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Cellphones blamed for poor sleep


Are you aware that taking your cellphone into the bedroom and into bed with you may be costing you a good night’s sleep? There have been numerous studies that illustrate that we are greatly affected by not only the stimulation from the screen, but the effects of the Electromagnetic Fields (EMFs) on our immune system and hormone levels  . EMFs have been shown to cause a reduction in melatonin, as well as higher levels of serotonin – which are our key sleep and feel good hormones.

Sleep psychologist Dr Michael Hlavac, director of the sleep unit at Christchurch Hospital, said mobiles and other technological devices like iPads were best left outside the bedroom when preparing for a night’s rest.

His comments follow a study from Washington and LeeUniversity in the US, which linked excessive texting to sleep deprivation.

The study, carried out by psychology professor Karla Murdock, examined the sleep and texting patterns of 83 first-year university students. It found a higher number of daily texts was directly associated with an increase in sleep problems.

Two behavioural habits were suggested as culprits for this: students often felt pressured to reply to texts immediately, regardless of the time of day or night and the tendency of many students to sleep with phones nearby and therefore be woken by alerts from incoming texts.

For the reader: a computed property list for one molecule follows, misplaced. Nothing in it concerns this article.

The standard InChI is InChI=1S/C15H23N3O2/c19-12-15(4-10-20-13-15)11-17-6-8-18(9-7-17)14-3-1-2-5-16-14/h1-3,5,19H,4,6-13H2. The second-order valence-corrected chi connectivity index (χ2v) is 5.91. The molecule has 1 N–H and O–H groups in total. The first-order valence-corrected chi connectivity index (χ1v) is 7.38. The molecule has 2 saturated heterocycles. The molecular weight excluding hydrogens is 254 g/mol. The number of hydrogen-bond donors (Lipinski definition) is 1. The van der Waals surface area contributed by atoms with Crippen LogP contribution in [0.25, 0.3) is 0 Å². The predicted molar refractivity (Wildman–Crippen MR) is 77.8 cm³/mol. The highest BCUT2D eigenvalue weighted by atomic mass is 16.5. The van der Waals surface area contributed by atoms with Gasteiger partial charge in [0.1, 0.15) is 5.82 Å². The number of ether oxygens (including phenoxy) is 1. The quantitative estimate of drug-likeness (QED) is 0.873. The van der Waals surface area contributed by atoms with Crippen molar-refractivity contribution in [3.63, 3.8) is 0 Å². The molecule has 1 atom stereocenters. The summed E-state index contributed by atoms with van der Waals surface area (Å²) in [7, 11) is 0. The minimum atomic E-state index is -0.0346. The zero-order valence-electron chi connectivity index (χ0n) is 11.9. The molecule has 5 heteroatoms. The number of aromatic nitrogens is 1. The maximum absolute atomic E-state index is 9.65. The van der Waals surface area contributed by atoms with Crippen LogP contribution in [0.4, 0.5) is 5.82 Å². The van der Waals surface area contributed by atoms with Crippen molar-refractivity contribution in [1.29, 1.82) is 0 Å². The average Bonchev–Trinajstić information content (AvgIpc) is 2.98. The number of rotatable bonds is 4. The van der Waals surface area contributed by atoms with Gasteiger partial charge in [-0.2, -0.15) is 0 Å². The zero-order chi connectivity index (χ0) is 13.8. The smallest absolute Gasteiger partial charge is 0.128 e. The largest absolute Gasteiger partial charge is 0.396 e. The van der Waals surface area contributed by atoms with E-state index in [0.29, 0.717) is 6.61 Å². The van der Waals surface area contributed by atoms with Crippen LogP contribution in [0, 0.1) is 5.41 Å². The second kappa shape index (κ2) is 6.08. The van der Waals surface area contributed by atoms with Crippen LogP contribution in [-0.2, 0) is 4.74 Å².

Dr Hlavac said texting before bed was among a number of activities which could interfere with a person’s “sleep hygiene”.

“It’s things like watching TVs in the bed, playing on the computer or the laptop or iPad in bed, having a phone in bed or having a phone next to you so you get text messages.

“They’re all things which will tend to delay sleep onset and interfere with your ability of getting into a deep sleep early on in the night,” he said.

While he didn’t specifically quiz his patients about their texting habits, Dr Hlavac said it was highly likely that avid daytime texters would carry through to the night time.

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Photo credit: tracey r